How To Feel Rich (Even When You Think You’re Not)

How To Feel Rich (Even When You Think You’re Not)

Late in 2012 it dawned on me that I felt rich. Having been told to live a little many times over the years, it surprised me that given our simple lifestyle, I could feel rich. Particularly as no one else seemed to share the sentiment.

In fact, just 5% of Americans think they’re rich. How could I be in that group especially when most people in a 2015 survey put the “rich” number at or above what the top 0.5% of Americans make?

What’s more, politicians regularly try to define a threshold for ‘wealthy-enough-to-not-need-social-benefits’ and that year, the threshold in Australia was set at $150,000 for a family income.

Many people were surprised to be told they were rich and argued that this wasn’t actually the case. Rich was well above their income level.

“Rich” it seems is a very elusive feeling.

No One Feels Rich No Matter How Much They Have

When you live in an industrialised country and are already likely to be in the top 1% of world income it seems crazy to even write that headline.

Of course you’re rich! You’ve got:

  • Electricity and water straight to your house
  • Food that won’t make you sick
  • A car so you don’t have to carry heavy stuff around unless you want to
  • The best healthcare in the world available 24/7
  • Vaccines so you’re less likely to die unnecessarily
  • All the world’s knowledge at your fingertips courtesy of the internet
  • A fleet of state of the art jets that can take you anywhere across this magnificent planet

Some of this was the stuff of dreams just 50 years ago and still only 5% of Americans think they’re rich! Geez Humans!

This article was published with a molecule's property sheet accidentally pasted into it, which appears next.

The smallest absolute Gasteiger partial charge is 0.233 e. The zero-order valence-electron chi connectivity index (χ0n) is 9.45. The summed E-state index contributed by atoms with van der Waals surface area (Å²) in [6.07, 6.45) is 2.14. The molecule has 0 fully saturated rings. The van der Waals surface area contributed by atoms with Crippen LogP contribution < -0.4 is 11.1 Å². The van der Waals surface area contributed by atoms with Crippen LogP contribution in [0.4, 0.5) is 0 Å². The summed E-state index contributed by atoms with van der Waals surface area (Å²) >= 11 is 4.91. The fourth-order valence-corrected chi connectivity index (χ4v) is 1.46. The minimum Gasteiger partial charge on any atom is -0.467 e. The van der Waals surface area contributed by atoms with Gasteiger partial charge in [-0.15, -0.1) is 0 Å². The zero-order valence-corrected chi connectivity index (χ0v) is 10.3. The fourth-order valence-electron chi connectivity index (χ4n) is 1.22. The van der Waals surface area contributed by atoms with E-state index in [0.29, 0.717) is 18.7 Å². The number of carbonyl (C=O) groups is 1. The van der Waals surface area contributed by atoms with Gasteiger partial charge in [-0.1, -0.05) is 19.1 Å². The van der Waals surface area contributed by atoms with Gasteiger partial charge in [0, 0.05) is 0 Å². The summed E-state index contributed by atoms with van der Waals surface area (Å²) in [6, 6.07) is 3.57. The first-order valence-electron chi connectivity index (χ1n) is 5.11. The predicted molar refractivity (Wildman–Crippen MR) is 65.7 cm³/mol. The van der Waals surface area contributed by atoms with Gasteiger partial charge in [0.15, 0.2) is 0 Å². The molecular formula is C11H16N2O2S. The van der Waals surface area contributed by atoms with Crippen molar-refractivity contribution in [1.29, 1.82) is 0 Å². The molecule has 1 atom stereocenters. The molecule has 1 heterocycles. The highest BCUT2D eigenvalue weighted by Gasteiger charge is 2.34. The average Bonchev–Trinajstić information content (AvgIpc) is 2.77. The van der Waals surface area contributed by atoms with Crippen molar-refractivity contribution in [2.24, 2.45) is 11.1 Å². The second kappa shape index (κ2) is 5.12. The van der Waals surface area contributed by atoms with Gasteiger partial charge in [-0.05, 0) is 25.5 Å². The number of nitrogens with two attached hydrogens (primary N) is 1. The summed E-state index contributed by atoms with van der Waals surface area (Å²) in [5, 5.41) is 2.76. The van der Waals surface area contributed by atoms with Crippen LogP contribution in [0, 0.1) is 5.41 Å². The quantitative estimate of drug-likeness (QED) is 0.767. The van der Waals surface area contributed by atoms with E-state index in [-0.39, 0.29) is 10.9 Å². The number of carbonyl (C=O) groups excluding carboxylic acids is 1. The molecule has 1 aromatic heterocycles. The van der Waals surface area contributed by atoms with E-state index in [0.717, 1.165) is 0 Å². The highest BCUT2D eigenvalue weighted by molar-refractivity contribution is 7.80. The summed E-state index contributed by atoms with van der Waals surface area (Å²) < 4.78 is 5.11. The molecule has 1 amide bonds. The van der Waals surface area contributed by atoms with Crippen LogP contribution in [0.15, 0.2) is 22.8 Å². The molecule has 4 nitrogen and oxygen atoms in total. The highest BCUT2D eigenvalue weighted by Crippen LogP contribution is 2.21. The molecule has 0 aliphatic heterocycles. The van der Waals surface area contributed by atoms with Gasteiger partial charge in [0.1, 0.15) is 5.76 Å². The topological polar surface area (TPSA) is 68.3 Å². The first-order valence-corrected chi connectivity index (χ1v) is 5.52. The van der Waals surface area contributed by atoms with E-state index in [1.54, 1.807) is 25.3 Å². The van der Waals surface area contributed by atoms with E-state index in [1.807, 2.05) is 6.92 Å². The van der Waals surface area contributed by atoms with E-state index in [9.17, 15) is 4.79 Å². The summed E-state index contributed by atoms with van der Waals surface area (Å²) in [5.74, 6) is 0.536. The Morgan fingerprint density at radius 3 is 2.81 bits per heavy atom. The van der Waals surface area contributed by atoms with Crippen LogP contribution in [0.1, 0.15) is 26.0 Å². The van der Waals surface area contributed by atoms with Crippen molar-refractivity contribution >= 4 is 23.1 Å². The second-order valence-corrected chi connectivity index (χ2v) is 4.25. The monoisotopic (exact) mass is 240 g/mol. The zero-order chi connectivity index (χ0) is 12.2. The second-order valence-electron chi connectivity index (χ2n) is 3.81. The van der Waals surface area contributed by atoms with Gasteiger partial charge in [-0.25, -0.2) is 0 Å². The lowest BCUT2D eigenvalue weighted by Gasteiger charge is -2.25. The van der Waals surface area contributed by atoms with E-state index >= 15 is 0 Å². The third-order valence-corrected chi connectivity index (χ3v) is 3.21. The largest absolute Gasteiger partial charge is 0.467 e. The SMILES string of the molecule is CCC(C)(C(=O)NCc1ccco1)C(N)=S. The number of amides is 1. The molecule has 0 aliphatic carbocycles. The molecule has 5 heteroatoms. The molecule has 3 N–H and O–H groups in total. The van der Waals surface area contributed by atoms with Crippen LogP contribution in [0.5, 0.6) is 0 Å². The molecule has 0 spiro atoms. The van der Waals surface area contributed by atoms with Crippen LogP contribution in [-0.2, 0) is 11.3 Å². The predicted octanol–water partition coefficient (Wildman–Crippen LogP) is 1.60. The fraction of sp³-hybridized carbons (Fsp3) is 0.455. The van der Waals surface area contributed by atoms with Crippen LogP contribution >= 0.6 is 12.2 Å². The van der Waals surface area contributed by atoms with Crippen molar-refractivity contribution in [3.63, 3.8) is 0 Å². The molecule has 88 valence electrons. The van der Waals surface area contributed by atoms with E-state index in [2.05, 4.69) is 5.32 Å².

While we might think that if we could afford a Porsche or a yacht, we would feel totally, unconditionally and deliriously rich, the reality is otherwise.

Even the super, uber, crazy wealthy feel like this. Everyone complains that they’re aren’t wealthy enough.

Unfortunately that’s the problem with focusing on what you don’t have.

You can have a high income, but focus on how much you lose to tax. Or own a yacht and worry about how much it costs to run. You can have a Porsche and wish you had a Bugatti. Whatever that is…

Your Brain Doesn’t Want You To Feel Rich

Blame it (and everything else) on your caveman brain. The human mind is insatiable, so if money is the only measure of rich, there is always more to be had.

That’s what made our survival possible in the days when the necessities of life were not at all assured. More berries? Yes, please. A new, better tool for defending against a saber tooth tiger attack? You bet! A warmer more comfortable home, I mean cave? Sign me up for the mortgage!

Unfortunately, our brains haven’t got the software update for 2017. In evolutionary psychology they say that you can take the person out of the Stone Age, not the Stone Age out of the person.

In fact there is a little bit of Neanderthal in all of us.

Let’s Define Rich

How do you define rich?Simple lifestyle

Is it owning a mansion in a trendy suburb?

Going on 5 star overseas holidays each year?